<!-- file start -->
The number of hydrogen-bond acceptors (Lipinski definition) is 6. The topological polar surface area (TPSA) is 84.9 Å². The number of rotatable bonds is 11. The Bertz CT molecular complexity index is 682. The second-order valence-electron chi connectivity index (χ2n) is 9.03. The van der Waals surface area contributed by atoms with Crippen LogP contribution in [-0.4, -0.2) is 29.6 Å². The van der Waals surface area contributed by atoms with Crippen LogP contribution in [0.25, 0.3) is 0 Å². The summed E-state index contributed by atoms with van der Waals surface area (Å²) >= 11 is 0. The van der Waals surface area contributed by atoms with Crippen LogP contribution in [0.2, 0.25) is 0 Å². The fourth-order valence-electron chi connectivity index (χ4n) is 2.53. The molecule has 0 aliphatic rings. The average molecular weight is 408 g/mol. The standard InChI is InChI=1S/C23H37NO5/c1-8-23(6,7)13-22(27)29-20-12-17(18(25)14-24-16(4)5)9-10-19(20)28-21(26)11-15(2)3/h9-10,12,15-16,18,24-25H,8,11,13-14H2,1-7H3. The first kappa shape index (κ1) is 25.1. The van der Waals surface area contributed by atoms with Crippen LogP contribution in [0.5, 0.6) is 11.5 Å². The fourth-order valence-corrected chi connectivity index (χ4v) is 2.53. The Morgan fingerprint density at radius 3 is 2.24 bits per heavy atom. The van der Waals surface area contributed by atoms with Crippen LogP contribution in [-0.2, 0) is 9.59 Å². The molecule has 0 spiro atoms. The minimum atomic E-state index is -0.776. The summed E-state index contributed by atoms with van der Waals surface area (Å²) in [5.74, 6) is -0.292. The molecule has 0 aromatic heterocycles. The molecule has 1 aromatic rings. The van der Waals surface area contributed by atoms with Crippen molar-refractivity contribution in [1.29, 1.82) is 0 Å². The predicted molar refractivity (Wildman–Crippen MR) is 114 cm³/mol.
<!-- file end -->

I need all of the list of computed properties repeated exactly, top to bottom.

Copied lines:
The number of hydrogen-bond acceptors (Lipinski definition) is 6. The topological polar surface area (TPSA) is 84.9 Å². The number of rotatable bonds is 11. The Bertz CT molecular complexity index is 682. The second-order valence-electron chi connectivity index (χ2n) is 9.03. The van der Waals surface area contributed by atoms with Crippen LogP contribution in [-0.4, -0.2) is 29.6 Å². The van der Waals surface area contributed by atoms with Crippen LogP contribution in [0.25, 0.3) is 0 Å². The summed E-state index contributed by atoms with van der Waals surface area (Å²) >= 11 is 0. The van der Waals surface area contributed by atoms with Crippen LogP contribution in [0.2, 0.25) is 0 Å². The fourth-order valence-electron chi connectivity index (χ4n) is 2.53. The molecule has 0 aliphatic rings. The average molecular weight is 408 g/mol. The standard InChI is InChI=1S/C23H37NO5/c1-8-23(6,7)13-22(27)29-20-12-17(18(25)14-24-16(4)5)9-10-19(20)28-21(26)11-15(2)3/h9-10,12,15-16,18,24-25H,8,11,13-14H2,1-7H3. The first kappa shape index (κ1) is 25.1. The van der Waals surface area contributed by atoms with Crippen LogP contribution in [0.5, 0.6) is 11.5 Å². The fourth-order valence-corrected chi connectivity index (χ4v) is 2.53. The Morgan fingerprint density at radius 3 is 2.24 bits per heavy atom. The van der Waals surface area contributed by atoms with Crippen LogP contribution in [-0.2, 0) is 9.59 Å². The molecule has 0 spiro atoms. The minimum atomic E-state index is -0.776. The summed E-state index contributed by atoms with van der Waals surface area (Å²) in [5.74, 6) is -0.292. The molecule has 0 aromatic heterocycles. The molecule has 1 aromatic rings. The van der Waals surface area contributed by atoms with Crippen molar-refractivity contribution in [1.29, 1.82) is 0 Å². The predicted molar refractivity (Wildman–Crippen MR) is 114 cm³/mol.